COVID and suicidal thoughts: Help for families

an illustration of a young person surrounded by thought bubbles that list signs of suicidal thoughts
(Image: Adobe stock; Illustration: Dave Chrisom, Boston Children's)

Earlier this month, the U.S. Centers for Disease Control and Prevention (CDC) released stark new figures on mental health during the COVID-19 pandemic. One in four young adults (age 18 to 24) surveyed reported seriously considering suicide during the previous 30 days — an increase from years past. Rates of suicidal thoughts were also high in Black and Latino Americans.

Although less is known about teens and younger children, they too appear to be experiencing increased mental health concerns, says Kimberly O’Brien, PhD, a clinical researcher in psychiatry at Boston Children’s Hospital who studies suicide. “Anxiety is elevated across all groups now,” she explains. “Children see their parents’ stress and feed off of that. We can’t say the pandemic isn’t affecting kids.”

Different risks for different kids

Know the warning signs

  • talking about wanting to die
  • looking for a way to kill oneself
  • talking about feeling hopeless or having no purpose
  • talking about feeling trapped or in unbearable pain
  • talking about being a burden to others
  • using alcohol or drugs
  • acting anxious, agitated, or reckless
  • sleeping too little or too much
  • withdrawing or feeling isolated
  • showing rage or talking about seeking revenge
  • displaying extreme mood swings

There’s any number of reasons why younger people could be feeling anxious, depressed, or even suicidal. Young adults, who are ready to enter college or the workforce, may feel angry and resentful about their loss of freedom. For teens, who are typically quite social, isolation can be devastating. Younger children may lack the ability to properly recognize and express how they’re feeling. And kids of all ages whose identities are tied to extracurricular activities like sports, band, and theater are feeling lost without those outlets, or with changes to the way the experience them.

So how can parents help? The best thing you can do is listen to your child and validate their feelings,” says O’Brien. “Join them in brainstorming solutions that are within their control.” For example, if they’re upset about school being remote, join with them in expressing how hard that is, and work together to figure out a way for them to set themselves up for success given the constraints of online learning. Or if they are upset about not being able to see their friends, empathize with their sadness and see if you can work with them to find a way to connect with friends that feels fun and enjoyable, even if it’s not in person.

It’s also more important than ever to talk with your child or teen about mental health and suicide,” says O’Brien. Here, she offers tips for making those difficult conversations a little less challenging.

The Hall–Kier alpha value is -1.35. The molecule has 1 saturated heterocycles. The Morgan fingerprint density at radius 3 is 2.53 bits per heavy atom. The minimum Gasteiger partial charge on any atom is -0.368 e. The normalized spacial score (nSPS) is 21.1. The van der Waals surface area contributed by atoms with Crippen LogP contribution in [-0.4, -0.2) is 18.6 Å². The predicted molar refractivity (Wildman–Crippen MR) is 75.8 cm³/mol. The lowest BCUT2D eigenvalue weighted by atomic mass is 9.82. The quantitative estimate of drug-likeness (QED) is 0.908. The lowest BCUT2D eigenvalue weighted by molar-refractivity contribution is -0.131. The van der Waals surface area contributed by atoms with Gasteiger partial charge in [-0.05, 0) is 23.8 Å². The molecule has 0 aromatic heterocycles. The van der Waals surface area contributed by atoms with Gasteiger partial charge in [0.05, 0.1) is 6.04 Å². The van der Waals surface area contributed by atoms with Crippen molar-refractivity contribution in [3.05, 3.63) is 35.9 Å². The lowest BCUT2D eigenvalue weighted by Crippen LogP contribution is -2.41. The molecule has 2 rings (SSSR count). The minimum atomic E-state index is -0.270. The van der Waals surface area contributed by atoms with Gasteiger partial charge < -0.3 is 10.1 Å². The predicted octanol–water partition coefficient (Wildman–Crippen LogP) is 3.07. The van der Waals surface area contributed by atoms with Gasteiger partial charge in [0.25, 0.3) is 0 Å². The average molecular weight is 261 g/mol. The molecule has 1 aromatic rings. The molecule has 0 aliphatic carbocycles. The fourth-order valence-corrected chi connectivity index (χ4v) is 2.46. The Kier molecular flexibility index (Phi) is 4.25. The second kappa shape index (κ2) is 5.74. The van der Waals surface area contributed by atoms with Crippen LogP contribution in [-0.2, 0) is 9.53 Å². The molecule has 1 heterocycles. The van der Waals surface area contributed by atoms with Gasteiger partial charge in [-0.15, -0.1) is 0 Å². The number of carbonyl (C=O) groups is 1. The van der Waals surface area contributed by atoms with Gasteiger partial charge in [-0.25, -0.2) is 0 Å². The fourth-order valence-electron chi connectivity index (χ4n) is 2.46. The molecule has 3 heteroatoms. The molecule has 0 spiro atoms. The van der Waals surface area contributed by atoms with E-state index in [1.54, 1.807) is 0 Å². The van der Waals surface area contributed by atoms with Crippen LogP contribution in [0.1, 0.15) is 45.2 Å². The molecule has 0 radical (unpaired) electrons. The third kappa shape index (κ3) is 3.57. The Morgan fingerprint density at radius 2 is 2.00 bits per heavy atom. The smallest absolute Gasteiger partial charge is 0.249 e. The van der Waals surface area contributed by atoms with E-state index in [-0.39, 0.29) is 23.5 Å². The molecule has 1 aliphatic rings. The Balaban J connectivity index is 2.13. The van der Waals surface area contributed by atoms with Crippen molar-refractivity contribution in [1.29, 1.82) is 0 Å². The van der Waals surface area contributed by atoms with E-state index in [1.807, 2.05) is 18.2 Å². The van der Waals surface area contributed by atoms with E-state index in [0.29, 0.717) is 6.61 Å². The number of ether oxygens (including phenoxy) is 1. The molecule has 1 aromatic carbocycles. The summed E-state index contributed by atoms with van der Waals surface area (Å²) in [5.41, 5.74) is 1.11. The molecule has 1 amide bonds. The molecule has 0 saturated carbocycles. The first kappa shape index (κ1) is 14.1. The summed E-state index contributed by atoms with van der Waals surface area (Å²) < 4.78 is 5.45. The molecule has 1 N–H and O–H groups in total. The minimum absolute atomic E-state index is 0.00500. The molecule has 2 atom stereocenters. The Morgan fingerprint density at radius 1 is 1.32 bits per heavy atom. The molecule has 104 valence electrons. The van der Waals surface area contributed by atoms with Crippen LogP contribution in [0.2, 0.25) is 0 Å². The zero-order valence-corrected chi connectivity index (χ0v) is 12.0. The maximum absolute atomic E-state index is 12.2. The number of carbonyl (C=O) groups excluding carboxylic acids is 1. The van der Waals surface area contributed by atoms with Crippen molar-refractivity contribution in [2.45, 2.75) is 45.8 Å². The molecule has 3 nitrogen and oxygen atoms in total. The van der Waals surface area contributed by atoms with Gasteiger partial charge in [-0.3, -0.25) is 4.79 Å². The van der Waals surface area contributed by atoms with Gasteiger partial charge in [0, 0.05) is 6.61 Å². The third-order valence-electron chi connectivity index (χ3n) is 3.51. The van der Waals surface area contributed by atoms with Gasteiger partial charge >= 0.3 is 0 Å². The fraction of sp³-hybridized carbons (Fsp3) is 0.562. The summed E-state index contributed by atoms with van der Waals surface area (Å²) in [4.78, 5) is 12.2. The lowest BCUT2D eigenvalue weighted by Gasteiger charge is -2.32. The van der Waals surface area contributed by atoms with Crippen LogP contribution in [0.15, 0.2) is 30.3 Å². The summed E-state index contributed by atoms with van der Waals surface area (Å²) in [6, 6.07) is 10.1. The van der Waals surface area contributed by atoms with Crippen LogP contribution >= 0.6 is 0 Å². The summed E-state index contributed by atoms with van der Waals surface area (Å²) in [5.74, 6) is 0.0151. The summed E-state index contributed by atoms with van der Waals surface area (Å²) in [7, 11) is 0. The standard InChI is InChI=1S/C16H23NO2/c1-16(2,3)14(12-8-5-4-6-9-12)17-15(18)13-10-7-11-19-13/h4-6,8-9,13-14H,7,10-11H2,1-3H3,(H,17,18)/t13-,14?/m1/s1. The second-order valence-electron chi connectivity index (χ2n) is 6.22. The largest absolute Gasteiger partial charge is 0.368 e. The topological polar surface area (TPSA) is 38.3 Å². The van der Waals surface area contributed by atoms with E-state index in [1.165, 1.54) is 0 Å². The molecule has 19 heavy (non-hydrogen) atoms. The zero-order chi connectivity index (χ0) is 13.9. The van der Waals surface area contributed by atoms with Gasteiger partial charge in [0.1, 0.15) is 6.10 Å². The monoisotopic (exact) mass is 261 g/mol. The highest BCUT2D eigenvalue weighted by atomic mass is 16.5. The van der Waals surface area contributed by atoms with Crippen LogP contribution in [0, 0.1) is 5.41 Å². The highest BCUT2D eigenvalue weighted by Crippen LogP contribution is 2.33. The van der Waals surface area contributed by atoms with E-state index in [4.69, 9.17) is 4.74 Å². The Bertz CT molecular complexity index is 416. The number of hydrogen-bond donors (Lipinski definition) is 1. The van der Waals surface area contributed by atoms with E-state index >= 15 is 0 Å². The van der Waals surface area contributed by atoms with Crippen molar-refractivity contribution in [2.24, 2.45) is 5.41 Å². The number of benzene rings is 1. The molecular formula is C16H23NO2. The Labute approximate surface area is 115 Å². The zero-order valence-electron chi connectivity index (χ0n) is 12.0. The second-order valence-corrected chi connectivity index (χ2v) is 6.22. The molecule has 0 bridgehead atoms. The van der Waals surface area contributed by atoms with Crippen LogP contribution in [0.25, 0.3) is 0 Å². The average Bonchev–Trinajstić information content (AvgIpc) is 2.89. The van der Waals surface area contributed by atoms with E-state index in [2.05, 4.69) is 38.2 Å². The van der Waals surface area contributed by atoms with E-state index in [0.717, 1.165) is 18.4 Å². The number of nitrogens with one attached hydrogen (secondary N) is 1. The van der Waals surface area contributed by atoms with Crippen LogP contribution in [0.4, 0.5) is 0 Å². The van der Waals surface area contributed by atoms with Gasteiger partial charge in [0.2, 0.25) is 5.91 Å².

Consider your child

There are plenty of ways to talk about suicide with your child, particularly if you don’t have specific concerns about their mental health and just want to get ahead of the game — the key is to be open and honest. You might start by saying something like, “I’ve seen some reports about suicide in the news lately. What do you think about that? Have you ever had thoughts about killing yourself?” Keep in mind that your child isn’t necessarily going to respond honestly,” says O’Brien. In fact, they may groan and roll their eyes. But you’ve shown them that you’re comfortable talking about the issue, and they’ll remember that.

If you’ve noticed that your child’s mood has gotten increasingly depressed or anxious as the pandemic has continued, you’ll want to take a more direct approach. You might start by asking, “I’ve noticed you’ve been feeling more down and worried as quarantine has gone on. How are you doing with all of this?” That can lead to your next question: “Sometimes when people feel sad or worried, they think about dying a lot. Is that something you think about?” If they say yes, ask them specifically about suicidal thoughts: “Has it ever felt so bad that you’ve thought about killing yourself?”

Make it age appropriate

Match your conversation to where your child is developmentally, advises O’Brien. For example, if you’re really worried about your 10-year-old, you could say, “Sometimes kids feel like they want to die. Sometimes they want to do something to make themselves die.” Use the language you normally would use with them. “Parents underestimate their ability to talk about this, but it’s more powerful coming from you,” she says. Just like talking about sex, this isn’t a comfortable conversation, but it’s an important one.

Be prepared for the next steps

If your child says they feel suicidal and you’re not sure what to do next, you can contact Boston Children’s and ask to page psychiatry on-call, where a clinician can help you determine the next steps and if you should bring your child in for an evaluation. Likewise, all towns have a mobile crisis team that you can access. “Don’t feel guilty or ashamed to ask for help,” says O’Brien. “If you’re concerned, go with your gut and know that you’re not alone.”

If you are in crisis, please call the National Suicide Prevention Lifeline
at 1-800-273-TALK (8255), or contact the Crisis Text Line by texting TALK to 741741.

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